Planning house plan traffic patterns can be a task that reminds you of vacation planning. You spend every free moment developing a plan for each days activity from start to finish. Which way is the quickest route, what areas to hit first to avoid traffic and delays, etc. While that may be a stretch from home design and planning, the concept of traffic pattern planning is the underlining focus that coincides with creating the flow or traffic movement in your home. House plan traffic patterns should be carefully considered in the design of each room and the floor plan layout with relation to the adjoining space.
Always devote a minimum amount of space to traffic areas. Valuable square footage can be lost if you do not plan accordingly. The most efficient design involves creating the illusion of hallway traffic patterns or passages using furniture placement. This is often seen in open floor plans. They use a minimum amount of interior walls to separate rooms. It involves a bit of forethought by the designer and homeowner, but pro active planning eliminates traffic pattern issues and furniture arrangement for the homeowner. You should keep the size of hallways and corridors should to a minimum. The only purpose it serves is to get you from one room to the next. Make sure that you also keep hallways short in distance.
Avoid design options that only allow access to a room via passage from another room. There are exceptions that include the combining of the formal living room and dining room. In this case, it is an excepted practice because these two areas usually have a tandem function. Nonetheless, the combined rooms will usually have an entry/ exit point at either end of the joined spaces.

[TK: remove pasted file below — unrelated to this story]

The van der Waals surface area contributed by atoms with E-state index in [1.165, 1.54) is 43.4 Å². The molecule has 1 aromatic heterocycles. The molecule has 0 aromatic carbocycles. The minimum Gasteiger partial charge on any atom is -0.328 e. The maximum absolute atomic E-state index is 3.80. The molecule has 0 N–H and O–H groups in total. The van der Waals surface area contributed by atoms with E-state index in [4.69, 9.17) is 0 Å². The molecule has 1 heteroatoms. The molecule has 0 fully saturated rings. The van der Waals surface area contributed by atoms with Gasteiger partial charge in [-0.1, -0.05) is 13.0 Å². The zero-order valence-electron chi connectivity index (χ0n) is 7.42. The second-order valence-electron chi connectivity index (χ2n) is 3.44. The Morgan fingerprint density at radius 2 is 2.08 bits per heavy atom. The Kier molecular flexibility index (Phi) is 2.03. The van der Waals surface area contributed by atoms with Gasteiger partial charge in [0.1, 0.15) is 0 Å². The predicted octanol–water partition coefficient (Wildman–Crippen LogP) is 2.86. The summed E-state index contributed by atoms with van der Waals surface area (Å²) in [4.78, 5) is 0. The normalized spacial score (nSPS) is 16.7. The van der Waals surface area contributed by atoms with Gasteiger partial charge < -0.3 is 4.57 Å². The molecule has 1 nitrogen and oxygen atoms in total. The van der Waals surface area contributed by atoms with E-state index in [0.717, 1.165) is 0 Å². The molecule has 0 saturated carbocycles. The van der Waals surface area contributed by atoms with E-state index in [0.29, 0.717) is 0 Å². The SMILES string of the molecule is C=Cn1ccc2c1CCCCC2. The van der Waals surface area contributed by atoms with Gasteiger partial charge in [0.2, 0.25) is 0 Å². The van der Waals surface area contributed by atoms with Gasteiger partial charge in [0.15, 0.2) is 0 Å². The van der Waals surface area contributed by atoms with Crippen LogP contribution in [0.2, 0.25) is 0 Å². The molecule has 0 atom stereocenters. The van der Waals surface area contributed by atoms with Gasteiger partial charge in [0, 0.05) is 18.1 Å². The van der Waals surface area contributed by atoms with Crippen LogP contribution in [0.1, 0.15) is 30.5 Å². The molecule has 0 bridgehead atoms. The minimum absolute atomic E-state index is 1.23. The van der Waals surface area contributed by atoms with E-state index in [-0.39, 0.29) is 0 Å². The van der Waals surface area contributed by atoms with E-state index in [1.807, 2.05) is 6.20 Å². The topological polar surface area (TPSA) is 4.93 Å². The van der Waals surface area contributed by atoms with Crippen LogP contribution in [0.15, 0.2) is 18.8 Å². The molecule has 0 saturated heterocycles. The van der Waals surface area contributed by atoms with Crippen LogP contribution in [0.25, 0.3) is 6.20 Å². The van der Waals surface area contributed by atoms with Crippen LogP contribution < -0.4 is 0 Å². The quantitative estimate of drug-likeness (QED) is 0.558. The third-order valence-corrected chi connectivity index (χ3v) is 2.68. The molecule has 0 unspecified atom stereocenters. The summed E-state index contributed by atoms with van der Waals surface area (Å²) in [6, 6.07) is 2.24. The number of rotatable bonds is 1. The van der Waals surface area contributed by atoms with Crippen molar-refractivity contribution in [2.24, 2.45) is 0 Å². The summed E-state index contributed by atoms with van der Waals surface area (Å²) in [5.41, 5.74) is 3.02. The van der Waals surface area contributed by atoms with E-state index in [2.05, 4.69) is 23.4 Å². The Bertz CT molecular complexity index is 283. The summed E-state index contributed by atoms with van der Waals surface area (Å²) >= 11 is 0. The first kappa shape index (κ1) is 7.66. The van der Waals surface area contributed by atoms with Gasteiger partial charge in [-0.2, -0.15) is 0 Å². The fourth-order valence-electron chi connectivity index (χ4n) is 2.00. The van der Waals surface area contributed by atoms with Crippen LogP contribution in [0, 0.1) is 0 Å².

Trace Your House Plan Traffic Patterns
One way to effectively determine house plan traffic patterns is to imagine yourself actually moving through the home. If you are planning to build from stock house plans, take a set of the plans or a brochure copy of the plan along with a pencil and trace a route through the home. Do this with your daily routine in mind. Take into account a full days activity, including those of your entire household, when tracing traffic movement. By doing this, you can see exactly where the lightest and heaviest traffic will happen. You can also determine how and where to place furniture. Ultimately, this exercise will let you know if the floor plan design was effectively planned.
If you are creating your very own unique custom home design, house plan traffic patterns will happen as you connect and determine room placement for each space. This scenario follows the example of the aforementioned vacation planning. You could spend hours, days, or weeks fine tuning the best traffic flow for your home. However, the vested time and effort will be worth the hard work when your planning leads to smooth and easy movement throughout your home.